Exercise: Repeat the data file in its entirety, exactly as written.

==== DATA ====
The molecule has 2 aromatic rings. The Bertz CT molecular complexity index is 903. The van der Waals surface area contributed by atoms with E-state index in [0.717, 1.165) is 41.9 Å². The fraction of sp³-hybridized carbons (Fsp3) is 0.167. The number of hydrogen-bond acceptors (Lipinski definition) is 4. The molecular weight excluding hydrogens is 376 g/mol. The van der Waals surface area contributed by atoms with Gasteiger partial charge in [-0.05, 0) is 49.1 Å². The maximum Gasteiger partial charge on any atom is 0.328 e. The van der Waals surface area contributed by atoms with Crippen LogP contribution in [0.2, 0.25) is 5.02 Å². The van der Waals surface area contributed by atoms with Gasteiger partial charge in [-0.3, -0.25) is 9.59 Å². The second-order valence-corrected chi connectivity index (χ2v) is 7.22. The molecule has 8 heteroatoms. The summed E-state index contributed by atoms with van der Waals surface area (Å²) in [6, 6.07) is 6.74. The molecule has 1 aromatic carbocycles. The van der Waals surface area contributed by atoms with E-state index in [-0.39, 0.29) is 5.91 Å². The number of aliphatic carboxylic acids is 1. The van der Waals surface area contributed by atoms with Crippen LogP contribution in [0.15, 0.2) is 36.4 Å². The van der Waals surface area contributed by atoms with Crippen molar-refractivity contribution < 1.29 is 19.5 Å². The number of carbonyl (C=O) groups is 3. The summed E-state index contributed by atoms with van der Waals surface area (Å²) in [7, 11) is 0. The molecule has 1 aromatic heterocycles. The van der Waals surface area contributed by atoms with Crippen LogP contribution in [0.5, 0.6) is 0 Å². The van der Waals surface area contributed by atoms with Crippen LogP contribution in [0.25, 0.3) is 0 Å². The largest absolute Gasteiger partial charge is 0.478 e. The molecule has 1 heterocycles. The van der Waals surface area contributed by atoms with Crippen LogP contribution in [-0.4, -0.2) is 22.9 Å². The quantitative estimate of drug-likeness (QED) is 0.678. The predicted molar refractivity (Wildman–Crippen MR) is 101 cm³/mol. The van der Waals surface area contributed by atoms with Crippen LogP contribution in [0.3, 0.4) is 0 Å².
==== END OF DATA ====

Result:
The molecule has 2 aromatic rings. The Bertz CT molecular complexity index is 903. The van der Waals surface area contributed by atoms with E-state index in [0.717, 1.165) is 41.9 Å². The fraction of sp³-hybridized carbons (Fsp3) is 0.167. The number of hydrogen-bond acceptors (Lipinski definition) is 4. The molecular weight excluding hydrogens is 376 g/mol. The van der Waals surface area contributed by atoms with Gasteiger partial charge in [-0.05, 0) is 49.1 Å². The maximum Gasteiger partial charge on any atom is 0.328 e. The van der Waals surface area contributed by atoms with Crippen LogP contribution in [0.2, 0.25) is 5.02 Å². The van der Waals surface area contributed by atoms with Gasteiger partial charge in [-0.3, -0.25) is 9.59 Å². The second-order valence-corrected chi connectivity index (χ2v) is 7.22. The molecule has 8 heteroatoms. The summed E-state index contributed by atoms with van der Waals surface area (Å²) in [6, 6.07) is 6.74. The molecule has 1 aromatic carbocycles. The van der Waals surface area contributed by atoms with E-state index in [-0.39, 0.29) is 5.91 Å². The number of aliphatic carboxylic acids is 1. The van der Waals surface area contributed by atoms with Crippen LogP contribution in [0.15, 0.2) is 36.4 Å². The van der Waals surface area contributed by atoms with Crippen molar-refractivity contribution < 1.29 is 19.5 Å². The number of carbonyl (C=O) groups is 3. The summed E-state index contributed by atoms with van der Waals surface area (Å²) in [7, 11) is 0. The molecule has 1 aromatic heterocycles. The van der Waals surface area contributed by atoms with Crippen LogP contribution in [0.5, 0.6) is 0 Å². The van der Waals surface area contributed by atoms with Crippen LogP contribution in [0.25, 0.3) is 0 Å². The largest absolute Gasteiger partial charge is 0.478 e. The molecule has 1 heterocycles. The van der Waals surface area contributed by atoms with Crippen LogP contribution in [-0.4, -0.2) is 22.9 Å². The quantitative estimate of drug-likeness (QED) is 0.678. The predicted molar refractivity (Wildman–Crippen MR) is 101 cm³/mol. The van der Waals surface area contributed by atoms with Crippen LogP contribution in [0.3, 0.4) is 0 Å².